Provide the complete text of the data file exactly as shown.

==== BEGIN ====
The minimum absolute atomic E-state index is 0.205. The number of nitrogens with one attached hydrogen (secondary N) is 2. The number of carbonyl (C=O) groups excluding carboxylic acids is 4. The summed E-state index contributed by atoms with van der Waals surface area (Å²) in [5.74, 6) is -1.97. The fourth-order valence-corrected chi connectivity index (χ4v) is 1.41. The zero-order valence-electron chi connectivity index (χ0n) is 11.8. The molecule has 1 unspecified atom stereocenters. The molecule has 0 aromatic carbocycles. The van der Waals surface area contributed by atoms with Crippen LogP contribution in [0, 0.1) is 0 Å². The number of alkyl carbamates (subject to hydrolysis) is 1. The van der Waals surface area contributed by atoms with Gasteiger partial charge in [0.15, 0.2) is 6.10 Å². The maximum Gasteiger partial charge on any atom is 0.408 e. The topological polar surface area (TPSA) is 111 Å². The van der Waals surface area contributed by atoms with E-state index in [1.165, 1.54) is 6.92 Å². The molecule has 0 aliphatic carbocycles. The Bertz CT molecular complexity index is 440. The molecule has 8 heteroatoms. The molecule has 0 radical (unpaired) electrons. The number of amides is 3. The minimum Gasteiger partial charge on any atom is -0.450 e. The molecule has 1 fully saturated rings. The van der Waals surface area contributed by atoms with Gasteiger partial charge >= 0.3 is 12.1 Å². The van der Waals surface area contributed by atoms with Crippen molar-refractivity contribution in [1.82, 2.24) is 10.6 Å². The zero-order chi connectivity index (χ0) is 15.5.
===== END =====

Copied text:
The minimum absolute atomic E-state index is 0.205. The number of nitrogens with one attached hydrogen (secondary N) is 2. The number of carbonyl (C=O) groups excluding carboxylic acids is 4. The summed E-state index contributed by atoms with van der Waals surface area (Å²) in [5.74, 6) is -1.97. The fourth-order valence-corrected chi connectivity index (χ4v) is 1.41. The zero-order valence-electron chi connectivity index (χ0n) is 11.8. The molecule has 1 unspecified atom stereocenters. The molecule has 0 aromatic carbocycles. The van der Waals surface area contributed by atoms with Crippen LogP contribution in [0, 0.1) is 0 Å². The number of alkyl carbamates (subject to hydrolysis) is 1. The van der Waals surface area contributed by atoms with Gasteiger partial charge in [0.15, 0.2) is 6.10 Å². The maximum Gasteiger partial charge on any atom is 0.408 e. The topological polar surface area (TPSA) is 111 Å². The van der Waals surface area contributed by atoms with E-state index in [1.165, 1.54) is 6.92 Å². The molecule has 0 aliphatic carbocycles. The Bertz CT molecular complexity index is 440. The molecule has 8 heteroatoms. The molecule has 0 radical (unpaired) electrons. The number of amides is 3. The minimum Gasteiger partial charge on any atom is -0.450 e. The molecule has 1 fully saturated rings. The van der Waals surface area contributed by atoms with Gasteiger partial charge >= 0.3 is 12.1 Å². The van der Waals surface area contributed by atoms with Crippen molar-refractivity contribution in [1.82, 2.24) is 10.6 Å². The zero-order chi connectivity index (χ0) is 15.5.